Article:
There is a doomsday machine on the horizon that could destroy Hong Kong home prices
Low-quality living in Hong Kong won’t be worth a premium once the border with China comes down
The Basic Law expires in 2047. Like any vital government agreement, a long lead time is needed for renegotiation. Consultations need to start now in order to announce new arrangements around 2020.
Markets hate uncertainty and the longer that Hong Kong and Beijing don’t deal with the principal arrangements the more risk of business and social instability.
No single event in the near future – supply and demand of land or credit – will be as crucial to the Hong Kong property market as significant policy changes in Hong Kong’s land banking and usage policies. Up till now property owners and developers have benefitted from a relatively unchanged set of public policies since 1997.
The run up to 2020 and the subsequent years will be a crucial period that will indicate if the central government understands the need for fundamental reform in Hong Kong’s property market. Or if Hong Kong’s establishment can convince Beijing to keep the status quo. The expiry of the Basic Law doesn’t mean that it ceases to function, but rather that changes are possible. And with no British government negotiating on the other side, the Hong Kong government can only consult with Beijing.
Banks who are already engaged in mortgage lending in mainland China have indicated that if Hong Kong becomes a contiguous part of the mainland they will price the mortgage risk at the same level as Guangzhou. While that foretells risk assessment, it is unknown how the Hong Kong government’s land policies will change.
The government’s actions in public housing alleviate some of the obstacles facing first-time owners. But, it has only taken minor actions in the private housing market. Increased stamp duties have proven to be ineffective to solving the genuine problems in the private sector.
Abuse of land banking rules by developers will remain a pernicious problem as long as strictly enforced conditions are not imposed on government land sales. As long as an artificial border exists between Hong Kong and the rest of China, a group of wealthy developers with adequate financing can corner the entire local private residential market. By announcing a contiguous border with Shenzhen and Guangzhou, the resulting massive conurbation would level out Hong Kong’s flat prices.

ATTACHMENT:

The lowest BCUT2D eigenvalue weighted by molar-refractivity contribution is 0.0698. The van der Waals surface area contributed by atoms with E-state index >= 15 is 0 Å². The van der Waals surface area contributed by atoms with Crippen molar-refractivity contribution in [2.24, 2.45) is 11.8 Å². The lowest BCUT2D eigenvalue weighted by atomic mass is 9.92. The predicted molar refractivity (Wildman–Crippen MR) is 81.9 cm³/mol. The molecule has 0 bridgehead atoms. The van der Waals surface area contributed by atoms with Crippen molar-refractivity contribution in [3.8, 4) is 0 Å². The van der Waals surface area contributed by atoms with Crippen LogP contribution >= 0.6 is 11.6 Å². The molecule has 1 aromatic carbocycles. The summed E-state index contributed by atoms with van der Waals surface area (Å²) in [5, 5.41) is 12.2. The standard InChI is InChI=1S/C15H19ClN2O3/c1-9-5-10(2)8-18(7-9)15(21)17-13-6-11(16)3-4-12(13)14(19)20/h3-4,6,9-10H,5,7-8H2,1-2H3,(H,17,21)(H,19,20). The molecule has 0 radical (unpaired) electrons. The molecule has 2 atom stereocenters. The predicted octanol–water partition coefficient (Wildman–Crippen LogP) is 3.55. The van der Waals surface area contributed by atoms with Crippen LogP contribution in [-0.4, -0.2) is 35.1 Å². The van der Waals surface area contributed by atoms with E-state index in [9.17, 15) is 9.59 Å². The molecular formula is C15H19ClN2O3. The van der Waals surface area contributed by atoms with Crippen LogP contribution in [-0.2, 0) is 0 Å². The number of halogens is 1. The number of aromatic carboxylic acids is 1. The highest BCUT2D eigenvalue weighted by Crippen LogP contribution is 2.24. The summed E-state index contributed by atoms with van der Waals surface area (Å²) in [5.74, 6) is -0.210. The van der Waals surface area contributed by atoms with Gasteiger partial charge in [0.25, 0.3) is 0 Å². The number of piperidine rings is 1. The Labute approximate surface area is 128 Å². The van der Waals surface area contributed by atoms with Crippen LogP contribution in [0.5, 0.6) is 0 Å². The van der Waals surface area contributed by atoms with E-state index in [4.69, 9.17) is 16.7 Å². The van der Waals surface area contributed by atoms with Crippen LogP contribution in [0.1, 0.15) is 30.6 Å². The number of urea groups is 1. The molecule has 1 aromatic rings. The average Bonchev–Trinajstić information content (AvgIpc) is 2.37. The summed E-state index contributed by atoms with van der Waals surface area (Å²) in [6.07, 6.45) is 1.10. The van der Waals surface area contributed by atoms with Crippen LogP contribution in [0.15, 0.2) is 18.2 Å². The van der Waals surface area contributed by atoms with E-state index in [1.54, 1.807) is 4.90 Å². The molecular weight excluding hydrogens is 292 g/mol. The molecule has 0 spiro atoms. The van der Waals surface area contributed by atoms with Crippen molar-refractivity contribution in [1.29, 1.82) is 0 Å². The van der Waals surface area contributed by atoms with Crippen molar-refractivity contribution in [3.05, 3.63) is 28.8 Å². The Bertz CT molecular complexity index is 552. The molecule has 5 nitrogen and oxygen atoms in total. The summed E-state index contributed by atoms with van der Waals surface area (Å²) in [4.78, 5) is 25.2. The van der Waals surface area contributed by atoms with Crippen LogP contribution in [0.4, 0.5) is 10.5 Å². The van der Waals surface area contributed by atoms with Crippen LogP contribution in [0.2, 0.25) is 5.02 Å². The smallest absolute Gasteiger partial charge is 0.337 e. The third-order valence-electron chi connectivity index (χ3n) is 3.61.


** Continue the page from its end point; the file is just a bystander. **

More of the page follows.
Up until now, Hong Kong has pretty much been run as a village – one where one of history’s greatest wealth transfers (besides the 2008 financial crisis bailout) has occurred over the past 20 years through an overpriced and oligopolistic property market. The Basic Law originally intended that Hong Kong be treated and protected as a special enclave at a time when mainland China’s future was uncertain. No one thought that it would perpetuate its own distortions and uncertainties about 20 years later.
A UBS report estimated that Hong Kong’s property prices have increased by 340 per cent since 2003. Hong Kong’s absurdly high property prices have taken on a life of their own, creating the illusion of near religious permanence. In fact, there is no such thing as inherent value. All value is subjective.
But Hong Kong’s property market represents the outcome of structural corruption and that can only be cured by determined public policy that treats home ownership as a national priority rather than raw material for developers to enrich themselves.
If Hong Kong’s future is to be based on a service economy where technology, knowledge workers and creativity are to play greater roles than property flipping and serving property flippers, then its property market must undergo a fundamental, nearly impossible change.
The ease of doing business and living in Hong Kong relative to mainland China represents a competitive advantage for developing talent. Its almost like the American H1B visa that has helped build the technology sector. The city’s future lies in cultivating an eclectic mix of locals and foreigners rather than acting as a bridge for mainland China because it needs Hong Kong less and less with each passing year.
Beijing’s dependence on Han Chinese nationalism cannot possibly yield the unpredictable and bold innovation made possible by America’s volatile mix of immigrants. It’s easy to compare nominal living prices to New York or London or San Francisco.
However, no successful creative person living in those places would ever consider living in Hong Kong’s low-quality flats unless prices fell by 30 per cent to 40 per cent. Those major cities are more culturally vibrant, intellectually diverse and cleaner than Hong Kong. The Hong Kong psyche is notoriously resistant to change, but sometimes changes will be thrust upon you.
Peter Guy is a financial writer and former international banker